The journals of the day which said that that nearly impregnable structure,
of the barricade of the Rue de la Chanvrerie, as they call it,
reached to the level of the first floor, were mistaken. The fact is,
that it did not exceed an average height of six or seven feet.
It was built in such a manner that the combatants could, at their will,
either disappear behind it or dominate the barrier and even scale
its crest by means of a quadruple row of paving-stones placed on top
of each other and arranged as steps in the interior. On the outside,
the front of the barricade, composed of piles of paving-stones
and casks bound together by beams and planks, which were entangled
in the wheels of Anceau's dray and of the overturned omnibus,
had a bristling and inextricable aspect.
An aperture large enough to allow a man to pass through had been
made between the wall of the houses and the extremity of the
barricade which was furthest from the wine-shop, so that an exit
was possible at this point. The pole of the omnibus was placed
upright and held up with ropes, and a red flag, fastened to this pole,
floated over the barricade.
The little Mondetour barricade, hidden behind the wine-shop building,
was not visible. The two barricades united formed a veritable redoubt.
Enjolras and Courfeyrac had not thought fit to barricade the other
fragment of the Rue Mondetour which opens through the Rue des
Precheurs an issue into the Halles, wishing, no doubt, to preserve
a possible communication with the outside, and not entertaining
much fear of an attack through the dangerous and difficult street
of the Rue des Precheurs.
With the exception of this issue which was left free, and which
constituted what Folard in his strategical style would have termed
a branch and taking into account, also, the narrow cutting arranged
on the Rue de la Chanvrerie, the interior of the barricade, where the
wine-shop formed a salient angle, presented an irregular square,
closed on all sides. There existed an interval of twenty paces
between the grand barrier and the lofty houses which formed the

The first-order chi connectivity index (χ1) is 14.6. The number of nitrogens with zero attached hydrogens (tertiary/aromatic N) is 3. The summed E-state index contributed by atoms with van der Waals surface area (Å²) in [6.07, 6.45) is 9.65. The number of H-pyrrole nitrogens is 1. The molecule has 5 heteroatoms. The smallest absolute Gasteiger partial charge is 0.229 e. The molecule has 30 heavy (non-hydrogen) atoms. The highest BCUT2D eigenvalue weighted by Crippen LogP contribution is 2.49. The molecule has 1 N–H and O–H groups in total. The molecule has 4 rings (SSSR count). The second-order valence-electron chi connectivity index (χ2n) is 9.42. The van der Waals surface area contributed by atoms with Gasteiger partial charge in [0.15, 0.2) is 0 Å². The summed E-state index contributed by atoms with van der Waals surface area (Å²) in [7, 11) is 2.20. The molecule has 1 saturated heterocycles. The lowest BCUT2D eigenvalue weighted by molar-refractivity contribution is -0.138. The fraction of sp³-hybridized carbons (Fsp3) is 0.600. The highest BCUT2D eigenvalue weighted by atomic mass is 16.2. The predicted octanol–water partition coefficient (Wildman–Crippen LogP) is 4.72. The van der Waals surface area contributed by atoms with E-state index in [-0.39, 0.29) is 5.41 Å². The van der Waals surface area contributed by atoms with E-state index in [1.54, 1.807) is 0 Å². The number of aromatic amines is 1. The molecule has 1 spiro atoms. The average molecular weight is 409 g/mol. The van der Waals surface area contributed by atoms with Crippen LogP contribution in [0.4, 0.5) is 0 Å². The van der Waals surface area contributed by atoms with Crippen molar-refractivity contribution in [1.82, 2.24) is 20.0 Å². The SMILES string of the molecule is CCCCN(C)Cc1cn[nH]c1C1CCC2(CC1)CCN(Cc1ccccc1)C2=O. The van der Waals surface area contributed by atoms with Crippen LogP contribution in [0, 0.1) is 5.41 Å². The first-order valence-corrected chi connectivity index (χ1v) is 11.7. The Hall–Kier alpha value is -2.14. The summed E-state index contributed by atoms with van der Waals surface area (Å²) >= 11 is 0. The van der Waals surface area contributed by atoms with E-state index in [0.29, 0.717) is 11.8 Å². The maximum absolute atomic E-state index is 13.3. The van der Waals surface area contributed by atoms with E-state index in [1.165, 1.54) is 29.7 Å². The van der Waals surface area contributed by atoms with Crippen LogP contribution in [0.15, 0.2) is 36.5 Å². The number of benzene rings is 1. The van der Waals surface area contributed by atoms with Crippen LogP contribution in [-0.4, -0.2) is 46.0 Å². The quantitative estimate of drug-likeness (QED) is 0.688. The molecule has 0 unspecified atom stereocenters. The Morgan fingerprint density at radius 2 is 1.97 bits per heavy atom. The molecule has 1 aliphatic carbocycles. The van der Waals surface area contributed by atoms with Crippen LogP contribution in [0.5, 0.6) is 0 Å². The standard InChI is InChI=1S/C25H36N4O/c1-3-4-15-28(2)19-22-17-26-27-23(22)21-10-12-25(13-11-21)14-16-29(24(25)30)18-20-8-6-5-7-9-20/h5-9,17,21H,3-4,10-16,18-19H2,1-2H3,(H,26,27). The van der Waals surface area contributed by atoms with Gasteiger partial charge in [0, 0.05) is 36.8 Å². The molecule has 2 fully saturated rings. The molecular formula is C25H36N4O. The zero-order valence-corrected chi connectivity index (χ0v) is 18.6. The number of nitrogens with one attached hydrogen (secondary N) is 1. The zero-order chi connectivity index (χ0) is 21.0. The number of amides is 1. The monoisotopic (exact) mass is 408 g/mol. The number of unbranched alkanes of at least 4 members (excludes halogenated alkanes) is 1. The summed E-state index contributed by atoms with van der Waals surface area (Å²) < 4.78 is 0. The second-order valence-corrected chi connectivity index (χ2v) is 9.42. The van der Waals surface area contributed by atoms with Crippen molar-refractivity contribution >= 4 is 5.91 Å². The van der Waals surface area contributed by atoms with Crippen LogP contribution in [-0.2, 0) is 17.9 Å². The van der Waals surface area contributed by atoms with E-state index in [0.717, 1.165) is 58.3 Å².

background of the street, so that one might say that the barricade
rested on these houses, all inhabited, but closed from top to bottom.
All this work was performed without any hindrance, in less than
an hour, and without this handful of bold men seeing a single
bear-skin cap or a single bayonet make their appearance.
The very bourgeois who still ventured at this hour of riot to enter
the Rue Saint-Denis cast a glance at the Rue de la Chanvrerie,
caught sight of the barricade, and redoubled their pace.
The two barricades being finished, and the flag run up, a table was
dragged out of the wine-shop; and Courfeyrac mounted on the table.
Enjolras brought the square coffer, and Courfeyrac opened it.
This coffer was filled with cartridges. When the mob saw the cartridges,
a tremor ran through the bravest, and a momentary silence ensued.
Courfeyrac distributed them with a smile.
Each one received thirty cartridges. Many had powder, and set
about making others with the bullets which they had run.
As for the barrel of powder, it stood on a table on one side,
near the door, and was held in reserve.
The alarm beat which ran through all Paris, did not cease, but it
had finally come to be nothing more than a monotonous noise to which
they no longer paid any attention. This noise retreated at times,
and again drew near, with melancholy undulations.
They loaded the guns and carbines, all together, without haste,
with solemn gravity. Enjolras went and stationed three sentinels
outside the barricades, one in the Rue de la Chanvrerie, the second
in the Rue des Precheurs, the third at the corner of the Rue de la
Then, the barricades having been built, the posts assigned,
the guns loaded, the sentinels stationed, they waited, alone in
those redoubtable streets through which no one passed any longer,
surrounded by those dumb houses which seemed dead and in which no human
movement palpitated, enveloped in the deepening shades of twilight
which was drawing on, in the midst of that silence through which
something could be felt advancing, and which had about it something
tragic and terrifying, isolated, armed, determined, and tranquil.